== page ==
Installing a New Wiring Harness (Part 1)

By John Trifari,

Originally published in the Austin-Healey Magazine, June 1995


Earlier this year the engine of the BN1 was pulled for rebuilding, and I got the opportunity to do something I’ve wanted to do for a long time—-install a new wiring harness. Here are some thoughts that might make your first re-wire job go a little more smoothly.


First and foremost, remember that you’re working around electricity and that unprotected loose wires might touch places they shouldn’t, causing sparks, or worse. So: as a general rule, always make sure the battery is disconnected while you’re stringing wire or hooking up switches. Second, if you want to test things as you go along, make sure that the wires that have yet to be connected are safely insulated or connected up, and finally, be sure to have a fire extinguisher handy. You might want to take some pictures of the empty engine bay before you start working. I took a slew of pictures thinking that they would be really helpful in putting the harness back in. But aside from giving me a good before—and after appreciation of all the work I did and for use in this article, I found these pictures to be of only marginal assistance.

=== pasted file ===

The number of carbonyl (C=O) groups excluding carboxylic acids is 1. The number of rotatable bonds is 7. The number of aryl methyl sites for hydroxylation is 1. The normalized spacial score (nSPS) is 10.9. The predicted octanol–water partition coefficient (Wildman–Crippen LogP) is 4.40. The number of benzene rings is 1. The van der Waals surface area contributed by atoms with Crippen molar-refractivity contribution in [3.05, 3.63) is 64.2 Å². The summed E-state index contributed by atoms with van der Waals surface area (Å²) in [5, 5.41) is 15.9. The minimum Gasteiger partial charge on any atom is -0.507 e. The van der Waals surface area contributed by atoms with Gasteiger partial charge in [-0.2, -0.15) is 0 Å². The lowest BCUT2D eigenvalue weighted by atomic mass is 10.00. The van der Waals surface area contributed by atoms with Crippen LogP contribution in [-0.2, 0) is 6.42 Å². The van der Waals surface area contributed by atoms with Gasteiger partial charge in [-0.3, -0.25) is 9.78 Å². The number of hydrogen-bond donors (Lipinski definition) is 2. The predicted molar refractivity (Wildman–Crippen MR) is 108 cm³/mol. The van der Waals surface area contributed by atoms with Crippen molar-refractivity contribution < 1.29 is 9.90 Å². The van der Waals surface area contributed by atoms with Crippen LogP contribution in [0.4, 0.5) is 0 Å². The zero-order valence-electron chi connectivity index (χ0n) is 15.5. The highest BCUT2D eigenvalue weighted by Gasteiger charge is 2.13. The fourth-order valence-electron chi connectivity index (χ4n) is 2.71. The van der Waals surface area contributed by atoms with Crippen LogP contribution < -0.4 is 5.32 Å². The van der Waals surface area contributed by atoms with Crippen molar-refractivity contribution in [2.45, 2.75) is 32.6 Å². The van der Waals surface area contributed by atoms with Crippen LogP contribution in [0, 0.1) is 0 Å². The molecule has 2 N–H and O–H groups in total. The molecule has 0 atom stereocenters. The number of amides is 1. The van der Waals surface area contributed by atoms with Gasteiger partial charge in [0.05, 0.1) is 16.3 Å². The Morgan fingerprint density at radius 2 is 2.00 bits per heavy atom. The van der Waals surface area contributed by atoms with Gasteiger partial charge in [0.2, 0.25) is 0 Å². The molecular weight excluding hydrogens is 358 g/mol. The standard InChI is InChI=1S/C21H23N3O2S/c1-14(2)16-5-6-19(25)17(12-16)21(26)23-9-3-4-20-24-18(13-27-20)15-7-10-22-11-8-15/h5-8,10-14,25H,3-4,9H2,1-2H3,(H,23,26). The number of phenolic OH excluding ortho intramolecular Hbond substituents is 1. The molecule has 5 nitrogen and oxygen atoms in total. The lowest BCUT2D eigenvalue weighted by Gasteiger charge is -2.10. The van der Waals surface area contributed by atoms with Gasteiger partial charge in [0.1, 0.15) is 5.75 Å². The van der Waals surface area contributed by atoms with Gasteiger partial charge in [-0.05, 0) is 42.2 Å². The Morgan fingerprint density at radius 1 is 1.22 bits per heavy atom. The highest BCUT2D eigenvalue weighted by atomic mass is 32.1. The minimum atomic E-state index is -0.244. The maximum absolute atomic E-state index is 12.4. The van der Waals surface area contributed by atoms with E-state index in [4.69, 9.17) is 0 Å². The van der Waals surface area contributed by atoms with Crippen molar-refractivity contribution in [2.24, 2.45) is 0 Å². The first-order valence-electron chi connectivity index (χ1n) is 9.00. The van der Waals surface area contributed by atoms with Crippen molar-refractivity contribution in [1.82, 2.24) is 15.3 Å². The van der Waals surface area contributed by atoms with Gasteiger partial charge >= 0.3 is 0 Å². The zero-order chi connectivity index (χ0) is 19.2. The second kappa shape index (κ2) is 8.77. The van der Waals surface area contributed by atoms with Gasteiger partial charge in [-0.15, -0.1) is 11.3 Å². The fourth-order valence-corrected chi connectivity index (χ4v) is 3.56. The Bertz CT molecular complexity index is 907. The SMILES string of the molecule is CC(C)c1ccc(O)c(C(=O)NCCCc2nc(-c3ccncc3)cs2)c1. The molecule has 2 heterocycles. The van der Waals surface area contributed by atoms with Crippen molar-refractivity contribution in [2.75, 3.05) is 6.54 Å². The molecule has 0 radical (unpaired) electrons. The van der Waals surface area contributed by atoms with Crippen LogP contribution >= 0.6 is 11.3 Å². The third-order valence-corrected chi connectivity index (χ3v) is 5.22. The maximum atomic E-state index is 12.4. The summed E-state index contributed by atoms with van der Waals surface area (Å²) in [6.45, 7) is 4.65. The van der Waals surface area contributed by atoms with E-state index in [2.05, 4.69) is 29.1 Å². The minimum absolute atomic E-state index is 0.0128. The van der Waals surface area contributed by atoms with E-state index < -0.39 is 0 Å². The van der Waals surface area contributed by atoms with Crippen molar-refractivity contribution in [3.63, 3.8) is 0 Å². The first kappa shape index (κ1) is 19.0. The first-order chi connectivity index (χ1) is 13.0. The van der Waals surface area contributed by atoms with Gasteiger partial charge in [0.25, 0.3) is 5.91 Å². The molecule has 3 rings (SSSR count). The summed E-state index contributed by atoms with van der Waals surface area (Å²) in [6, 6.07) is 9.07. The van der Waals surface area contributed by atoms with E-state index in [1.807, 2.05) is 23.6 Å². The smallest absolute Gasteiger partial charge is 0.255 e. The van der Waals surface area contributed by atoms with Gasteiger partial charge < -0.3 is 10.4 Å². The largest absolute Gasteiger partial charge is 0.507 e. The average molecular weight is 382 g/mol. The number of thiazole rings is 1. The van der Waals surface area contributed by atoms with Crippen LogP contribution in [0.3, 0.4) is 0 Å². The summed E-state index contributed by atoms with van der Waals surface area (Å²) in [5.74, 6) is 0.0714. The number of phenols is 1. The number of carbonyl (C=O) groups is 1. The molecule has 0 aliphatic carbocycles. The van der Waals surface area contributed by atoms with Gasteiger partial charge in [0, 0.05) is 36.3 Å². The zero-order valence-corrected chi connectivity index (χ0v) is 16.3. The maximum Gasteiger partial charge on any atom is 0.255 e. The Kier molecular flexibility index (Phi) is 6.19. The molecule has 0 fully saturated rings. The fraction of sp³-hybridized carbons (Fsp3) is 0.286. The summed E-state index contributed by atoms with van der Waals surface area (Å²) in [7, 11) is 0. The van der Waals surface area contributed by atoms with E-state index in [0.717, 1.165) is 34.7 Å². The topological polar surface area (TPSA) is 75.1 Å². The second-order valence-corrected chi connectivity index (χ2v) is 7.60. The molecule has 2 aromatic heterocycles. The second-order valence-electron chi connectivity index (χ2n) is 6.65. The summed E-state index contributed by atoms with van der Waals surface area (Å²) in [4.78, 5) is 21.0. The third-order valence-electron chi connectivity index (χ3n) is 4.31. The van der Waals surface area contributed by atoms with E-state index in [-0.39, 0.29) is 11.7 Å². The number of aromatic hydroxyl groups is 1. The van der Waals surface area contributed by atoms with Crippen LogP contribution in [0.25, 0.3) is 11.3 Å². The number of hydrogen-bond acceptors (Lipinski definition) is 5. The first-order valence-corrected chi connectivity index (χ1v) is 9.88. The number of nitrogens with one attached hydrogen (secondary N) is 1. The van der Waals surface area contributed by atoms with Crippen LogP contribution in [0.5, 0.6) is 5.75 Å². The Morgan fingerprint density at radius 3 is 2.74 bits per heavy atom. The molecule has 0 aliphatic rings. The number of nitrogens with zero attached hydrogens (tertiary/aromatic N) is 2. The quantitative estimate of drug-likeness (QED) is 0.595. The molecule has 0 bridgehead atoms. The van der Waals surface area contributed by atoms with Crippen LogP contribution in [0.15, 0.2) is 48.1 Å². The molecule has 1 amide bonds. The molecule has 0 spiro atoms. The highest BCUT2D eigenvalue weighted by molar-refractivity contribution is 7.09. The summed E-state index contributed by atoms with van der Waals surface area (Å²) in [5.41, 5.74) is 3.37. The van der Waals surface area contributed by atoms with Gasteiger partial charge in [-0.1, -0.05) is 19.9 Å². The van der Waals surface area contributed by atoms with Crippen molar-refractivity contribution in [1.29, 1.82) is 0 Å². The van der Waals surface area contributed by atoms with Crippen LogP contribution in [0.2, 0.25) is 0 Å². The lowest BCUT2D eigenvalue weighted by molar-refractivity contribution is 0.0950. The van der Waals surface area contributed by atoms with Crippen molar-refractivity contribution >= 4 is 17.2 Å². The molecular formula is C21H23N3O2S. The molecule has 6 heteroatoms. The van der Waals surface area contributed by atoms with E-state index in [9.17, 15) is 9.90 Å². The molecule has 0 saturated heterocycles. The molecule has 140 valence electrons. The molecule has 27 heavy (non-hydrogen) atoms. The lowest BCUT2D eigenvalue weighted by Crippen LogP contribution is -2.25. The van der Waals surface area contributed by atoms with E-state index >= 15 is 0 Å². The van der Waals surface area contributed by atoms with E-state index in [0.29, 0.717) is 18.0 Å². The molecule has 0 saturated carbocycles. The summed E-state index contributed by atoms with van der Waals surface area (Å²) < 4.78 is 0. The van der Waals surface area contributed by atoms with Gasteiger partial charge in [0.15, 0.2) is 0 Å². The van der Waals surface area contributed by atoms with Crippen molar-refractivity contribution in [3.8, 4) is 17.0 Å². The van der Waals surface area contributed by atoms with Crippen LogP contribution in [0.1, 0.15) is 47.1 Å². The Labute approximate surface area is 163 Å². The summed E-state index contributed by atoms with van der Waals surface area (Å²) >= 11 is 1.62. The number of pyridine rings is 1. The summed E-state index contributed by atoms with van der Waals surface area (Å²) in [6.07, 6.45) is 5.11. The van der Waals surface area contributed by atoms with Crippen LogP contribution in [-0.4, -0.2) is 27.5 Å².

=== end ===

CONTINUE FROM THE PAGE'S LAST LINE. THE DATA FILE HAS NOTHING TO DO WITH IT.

More important is the wiring diagram. Learn to love this document, and don’t consider re-wiring the ecr without it. I duplicated mine 31 times—one for each color code used on the wiring. Then I put on my reading glasses and traced out each color circuit. These individual diagrams were really helpful. In this regard, it’s also very helpful to keep in mind how Lucas wires are color-coded:

  • Brown: Unfused (battery) side. The BNI also uses a brown-based scheme for fused wires from the battery circuit (replaced with purple in later cars). Be especially careful around any brown (or purple) wire.

  • White: Unfused from the ignition (e.g. fuel pump).

  • Green: Fused from the ignition. Green is used for accessories such as wipers, and directionals, and for the overdrive.

  • Red: lighting circuits from the light switch. These are unfused.

  • Blue: Headlight circuits (unfused).

  • Yellow: Generator wires.

  • Black: ground.



To begin, I removed the ID plates, regulator, fuse block and directional relay, replacing the mounting screws as I went along. I also removed the safety gauge, pulling the temperature sensor back into the cockpit. The starter solenoid was removed prior to taking out the engine. The OD switch on the firewall was unscrewed and allowed to drop away, but remained connected. Then I climbed into the engine bay with a pair of wire cutters and began chopping out the old wiring up the point where the main trunk of the harness went through the firewall and into the cockpit. Whenever I unscrewed one of the metal loops securing the harness to the body I replaced the screw. All connectors that looked useful were retained: all bullet terminators clipped off for later use. The brake canister remained in place.